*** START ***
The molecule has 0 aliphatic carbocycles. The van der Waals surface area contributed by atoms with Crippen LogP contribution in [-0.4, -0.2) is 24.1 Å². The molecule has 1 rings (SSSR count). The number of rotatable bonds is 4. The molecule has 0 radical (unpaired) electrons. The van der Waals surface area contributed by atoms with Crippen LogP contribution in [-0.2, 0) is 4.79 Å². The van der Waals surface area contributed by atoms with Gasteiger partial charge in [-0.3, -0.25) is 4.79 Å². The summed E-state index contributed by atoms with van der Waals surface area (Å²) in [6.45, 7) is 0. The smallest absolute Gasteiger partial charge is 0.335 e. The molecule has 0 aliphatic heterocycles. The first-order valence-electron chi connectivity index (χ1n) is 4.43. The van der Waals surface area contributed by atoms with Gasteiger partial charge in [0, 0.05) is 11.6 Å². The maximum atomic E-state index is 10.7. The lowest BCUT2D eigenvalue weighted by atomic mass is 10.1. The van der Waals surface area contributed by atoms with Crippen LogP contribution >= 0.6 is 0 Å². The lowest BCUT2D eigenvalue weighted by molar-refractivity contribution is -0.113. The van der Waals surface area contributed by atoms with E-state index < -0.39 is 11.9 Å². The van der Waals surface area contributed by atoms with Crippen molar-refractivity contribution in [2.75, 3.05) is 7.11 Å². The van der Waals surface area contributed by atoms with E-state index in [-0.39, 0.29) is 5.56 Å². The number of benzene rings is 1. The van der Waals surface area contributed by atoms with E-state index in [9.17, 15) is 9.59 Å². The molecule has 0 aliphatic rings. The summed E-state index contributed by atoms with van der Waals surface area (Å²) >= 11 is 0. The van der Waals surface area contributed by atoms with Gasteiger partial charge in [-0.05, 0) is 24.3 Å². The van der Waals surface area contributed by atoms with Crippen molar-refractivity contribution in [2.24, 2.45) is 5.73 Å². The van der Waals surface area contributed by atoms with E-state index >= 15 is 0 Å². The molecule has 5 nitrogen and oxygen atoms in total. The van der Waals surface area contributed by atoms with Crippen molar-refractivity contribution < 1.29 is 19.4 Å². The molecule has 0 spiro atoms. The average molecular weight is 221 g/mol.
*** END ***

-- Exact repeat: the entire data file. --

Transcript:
The molecule has 0 aliphatic carbocycles. The van der Waals surface area contributed by atoms with Crippen LogP contribution in [-0.4, -0.2) is 24.1 Å². The molecule has 1 rings (SSSR count). The number of rotatable bonds is 4. The molecule has 0 radical (unpaired) electrons. The van der Waals surface area contributed by atoms with Crippen LogP contribution in [-0.2, 0) is 4.79 Å². The van der Waals surface area contributed by atoms with Gasteiger partial charge in [-0.3, -0.25) is 4.79 Å². The summed E-state index contributed by atoms with van der Waals surface area (Å²) in [6.45, 7) is 0. The smallest absolute Gasteiger partial charge is 0.335 e. The molecule has 0 aliphatic heterocycles. The first-order valence-electron chi connectivity index (χ1n) is 4.43. The van der Waals surface area contributed by atoms with Gasteiger partial charge in [0, 0.05) is 11.6 Å². The maximum atomic E-state index is 10.7. The lowest BCUT2D eigenvalue weighted by atomic mass is 10.1. The van der Waals surface area contributed by atoms with Crippen LogP contribution >= 0.6 is 0 Å². The lowest BCUT2D eigenvalue weighted by molar-refractivity contribution is -0.113. The van der Waals surface area contributed by atoms with E-state index < -0.39 is 11.9 Å². The van der Waals surface area contributed by atoms with Crippen molar-refractivity contribution in [2.75, 3.05) is 7.11 Å². The van der Waals surface area contributed by atoms with E-state index in [-0.39, 0.29) is 5.56 Å². The number of benzene rings is 1. The van der Waals surface area contributed by atoms with E-state index in [9.17, 15) is 9.59 Å². The molecule has 0 aliphatic rings. The summed E-state index contributed by atoms with van der Waals surface area (Å²) >= 11 is 0. The van der Waals surface area contributed by atoms with Gasteiger partial charge in [-0.05, 0) is 24.3 Å². The van der Waals surface area contributed by atoms with Crippen molar-refractivity contribution in [2.24, 2.45) is 5.73 Å². The van der Waals surface area contributed by atoms with E-state index >= 15 is 0 Å². The molecule has 5 nitrogen and oxygen atoms in total. The van der Waals surface area contributed by atoms with Crippen molar-refractivity contribution < 1.29 is 19.4 Å². The molecule has 0 spiro atoms. The average molecular weight is 221 g/mol.